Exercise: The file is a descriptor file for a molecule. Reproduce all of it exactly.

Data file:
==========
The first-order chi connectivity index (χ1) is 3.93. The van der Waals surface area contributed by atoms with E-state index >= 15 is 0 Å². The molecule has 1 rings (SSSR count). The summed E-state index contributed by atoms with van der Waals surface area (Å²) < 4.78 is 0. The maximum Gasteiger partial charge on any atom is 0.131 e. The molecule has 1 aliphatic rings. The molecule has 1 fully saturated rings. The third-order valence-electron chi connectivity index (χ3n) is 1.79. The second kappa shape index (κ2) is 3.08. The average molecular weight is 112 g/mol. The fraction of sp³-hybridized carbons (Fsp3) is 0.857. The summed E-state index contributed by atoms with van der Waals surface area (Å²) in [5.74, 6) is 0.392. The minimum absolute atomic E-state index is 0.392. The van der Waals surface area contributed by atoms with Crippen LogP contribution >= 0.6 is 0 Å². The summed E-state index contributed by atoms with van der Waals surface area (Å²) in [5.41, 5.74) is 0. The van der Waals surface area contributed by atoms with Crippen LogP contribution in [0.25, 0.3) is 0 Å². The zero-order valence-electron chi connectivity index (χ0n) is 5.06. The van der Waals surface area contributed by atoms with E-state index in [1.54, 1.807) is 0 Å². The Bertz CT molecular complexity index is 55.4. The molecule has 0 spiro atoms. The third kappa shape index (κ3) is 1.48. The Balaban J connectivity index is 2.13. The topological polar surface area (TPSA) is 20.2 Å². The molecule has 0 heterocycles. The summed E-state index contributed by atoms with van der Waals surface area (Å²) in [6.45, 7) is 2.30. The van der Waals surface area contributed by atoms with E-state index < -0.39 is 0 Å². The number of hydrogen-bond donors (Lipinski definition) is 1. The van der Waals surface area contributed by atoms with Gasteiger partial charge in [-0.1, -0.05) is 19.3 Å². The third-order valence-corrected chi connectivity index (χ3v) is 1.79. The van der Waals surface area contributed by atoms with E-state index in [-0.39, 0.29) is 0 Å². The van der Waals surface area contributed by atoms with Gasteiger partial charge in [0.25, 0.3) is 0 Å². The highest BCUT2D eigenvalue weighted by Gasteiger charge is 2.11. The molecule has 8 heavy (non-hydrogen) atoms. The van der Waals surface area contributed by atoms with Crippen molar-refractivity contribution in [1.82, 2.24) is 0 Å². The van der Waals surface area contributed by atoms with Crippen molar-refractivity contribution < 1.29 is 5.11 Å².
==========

The first-order chi connectivity index (χ1) is 3.93. The van der Waals surface area contributed by atoms with E-state index >= 15 is 0 Å². The molecule has 1 rings (SSSR count). The summed E-state index contributed by atoms with van der Waals surface area (Å²) < 4.78 is 0. The maximum Gasteiger partial charge on any atom is 0.131 e. The molecule has 1 aliphatic rings. The molecule has 1 fully saturated rings. The third-order valence-electron chi connectivity index (χ3n) is 1.79. The second kappa shape index (κ2) is 3.08. The average molecular weight is 112 g/mol. The fraction of sp³-hybridized carbons (Fsp3) is 0.857. The summed E-state index contributed by atoms with van der Waals surface area (Å²) in [5.74, 6) is 0.392. The minimum absolute atomic E-state index is 0.392. The van der Waals surface area contributed by atoms with Crippen LogP contribution >= 0.6 is 0 Å². The summed E-state index contributed by atoms with van der Waals surface area (Å²) in [5.41, 5.74) is 0. The van der Waals surface area contributed by atoms with Crippen LogP contribution in [0.25, 0.3) is 0 Å². The zero-order valence-electron chi connectivity index (χ0n) is 5.06. The van der Waals surface area contributed by atoms with E-state index in [1.54, 1.807) is 0 Å². The Bertz CT molecular complexity index is 55.4. The molecule has 0 spiro atoms. The third kappa shape index (κ3) is 1.48. The Balaban J connectivity index is 2.13. The topological polar surface area (TPSA) is 20.2 Å². The molecule has 0 heterocycles. The summed E-state index contributed by atoms with van der Waals surface area (Å²) in [6.45, 7) is 2.30. The van der Waals surface area contributed by atoms with E-state index < -0.39 is 0 Å². The number of hydrogen-bond donors (Lipinski definition) is 1. The van der Waals surface area contributed by atoms with Gasteiger partial charge in [-0.1, -0.05) is 19.3 Å². The third-order valence-corrected chi connectivity index (χ3v) is 1.79. The van der Waals surface area contributed by atoms with E-state index in [-0.39, 0.29) is 0 Å². The van der Waals surface area contributed by atoms with Gasteiger partial charge in [0.25, 0.3) is 0 Å². The highest BCUT2D eigenvalue weighted by Gasteiger charge is 2.11. The molecule has 8 heavy (non-hydrogen) atoms. The van der Waals surface area contributed by atoms with Crippen molar-refractivity contribution in [1.82, 2.24) is 0 Å². The van der Waals surface area contributed by atoms with Crippen molar-refractivity contribution < 1.29 is 5.11 Å².